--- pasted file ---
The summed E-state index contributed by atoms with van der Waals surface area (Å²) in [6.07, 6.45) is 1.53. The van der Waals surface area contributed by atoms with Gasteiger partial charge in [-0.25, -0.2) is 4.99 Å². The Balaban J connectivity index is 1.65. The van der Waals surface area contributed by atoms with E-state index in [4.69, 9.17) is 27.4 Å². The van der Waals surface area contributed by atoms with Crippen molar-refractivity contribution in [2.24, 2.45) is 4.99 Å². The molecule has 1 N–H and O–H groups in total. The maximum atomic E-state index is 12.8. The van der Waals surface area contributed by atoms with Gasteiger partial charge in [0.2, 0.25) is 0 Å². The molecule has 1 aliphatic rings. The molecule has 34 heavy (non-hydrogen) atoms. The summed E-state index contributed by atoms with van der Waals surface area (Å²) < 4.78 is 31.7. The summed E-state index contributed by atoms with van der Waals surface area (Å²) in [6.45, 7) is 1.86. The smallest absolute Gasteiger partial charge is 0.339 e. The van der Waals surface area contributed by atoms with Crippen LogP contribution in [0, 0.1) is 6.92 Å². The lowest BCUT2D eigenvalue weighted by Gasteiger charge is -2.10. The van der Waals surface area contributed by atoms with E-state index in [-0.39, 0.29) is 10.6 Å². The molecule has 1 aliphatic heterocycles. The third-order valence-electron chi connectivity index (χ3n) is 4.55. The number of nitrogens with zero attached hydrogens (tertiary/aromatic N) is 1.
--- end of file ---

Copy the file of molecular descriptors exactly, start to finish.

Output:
The summed E-state index contributed by atoms with van der Waals surface area (Å²) in [6.07, 6.45) is 1.53. The van der Waals surface area contributed by atoms with Gasteiger partial charge in [-0.25, -0.2) is 4.99 Å². The Balaban J connectivity index is 1.65. The van der Waals surface area contributed by atoms with E-state index in [4.69, 9.17) is 27.4 Å². The van der Waals surface area contributed by atoms with Crippen molar-refractivity contribution in [2.24, 2.45) is 4.99 Å². The molecule has 1 N–H and O–H groups in total. The maximum atomic E-state index is 12.8. The van der Waals surface area contributed by atoms with Gasteiger partial charge in [0.2, 0.25) is 0 Å². The molecule has 1 aliphatic rings. The molecule has 34 heavy (non-hydrogen) atoms. The summed E-state index contributed by atoms with van der Waals surface area (Å²) < 4.78 is 31.7. The summed E-state index contributed by atoms with van der Waals surface area (Å²) in [6.45, 7) is 1.86. The smallest absolute Gasteiger partial charge is 0.339 e. The van der Waals surface area contributed by atoms with Crippen LogP contribution in [0, 0.1) is 6.92 Å². The lowest BCUT2D eigenvalue weighted by Gasteiger charge is -2.10. The van der Waals surface area contributed by atoms with E-state index in [-0.39, 0.29) is 10.6 Å². The molecule has 1 aliphatic heterocycles. The third-order valence-electron chi connectivity index (χ3n) is 4.55. The number of nitrogens with zero attached hydrogens (tertiary/aromatic N) is 1.